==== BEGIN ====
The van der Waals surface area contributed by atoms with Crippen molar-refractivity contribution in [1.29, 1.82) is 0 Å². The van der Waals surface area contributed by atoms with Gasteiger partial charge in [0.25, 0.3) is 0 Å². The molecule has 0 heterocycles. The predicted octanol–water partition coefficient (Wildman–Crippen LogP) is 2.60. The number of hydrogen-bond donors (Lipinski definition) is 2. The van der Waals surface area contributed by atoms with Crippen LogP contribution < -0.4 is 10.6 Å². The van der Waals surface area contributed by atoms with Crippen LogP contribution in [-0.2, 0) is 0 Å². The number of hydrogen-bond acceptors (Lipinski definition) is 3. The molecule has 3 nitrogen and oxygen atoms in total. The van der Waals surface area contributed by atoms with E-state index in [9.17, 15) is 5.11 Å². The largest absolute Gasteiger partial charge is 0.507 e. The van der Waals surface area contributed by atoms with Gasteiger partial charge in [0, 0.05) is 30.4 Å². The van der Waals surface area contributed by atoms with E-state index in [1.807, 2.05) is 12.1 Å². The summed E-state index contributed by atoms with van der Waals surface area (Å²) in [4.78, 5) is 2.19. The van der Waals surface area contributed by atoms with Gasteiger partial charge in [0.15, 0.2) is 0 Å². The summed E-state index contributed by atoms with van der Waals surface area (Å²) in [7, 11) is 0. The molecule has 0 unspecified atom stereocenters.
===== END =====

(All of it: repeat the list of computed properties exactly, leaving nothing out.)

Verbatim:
The van der Waals surface area contributed by atoms with Crippen molar-refractivity contribution in [1.29, 1.82) is 0 Å². The van der Waals surface area contributed by atoms with Gasteiger partial charge in [0.25, 0.3) is 0 Å². The molecule has 0 heterocycles. The predicted octanol–water partition coefficient (Wildman–Crippen LogP) is 2.60. The number of hydrogen-bond donors (Lipinski definition) is 2. The van der Waals surface area contributed by atoms with Crippen LogP contribution < -0.4 is 10.6 Å². The van der Waals surface area contributed by atoms with Crippen LogP contribution in [-0.2, 0) is 0 Å². The number of hydrogen-bond acceptors (Lipinski definition) is 3. The molecule has 3 nitrogen and oxygen atoms in total. The van der Waals surface area contributed by atoms with E-state index in [9.17, 15) is 5.11 Å². The largest absolute Gasteiger partial charge is 0.507 e. The van der Waals surface area contributed by atoms with Gasteiger partial charge in [0, 0.05) is 30.4 Å². The van der Waals surface area contributed by atoms with E-state index in [1.807, 2.05) is 12.1 Å². The summed E-state index contributed by atoms with van der Waals surface area (Å²) in [4.78, 5) is 2.19. The van der Waals surface area contributed by atoms with Gasteiger partial charge in [0.15, 0.2) is 0 Å². The summed E-state index contributed by atoms with van der Waals surface area (Å²) in [7, 11) is 0. The molecule has 0 unspecified atom stereocenters.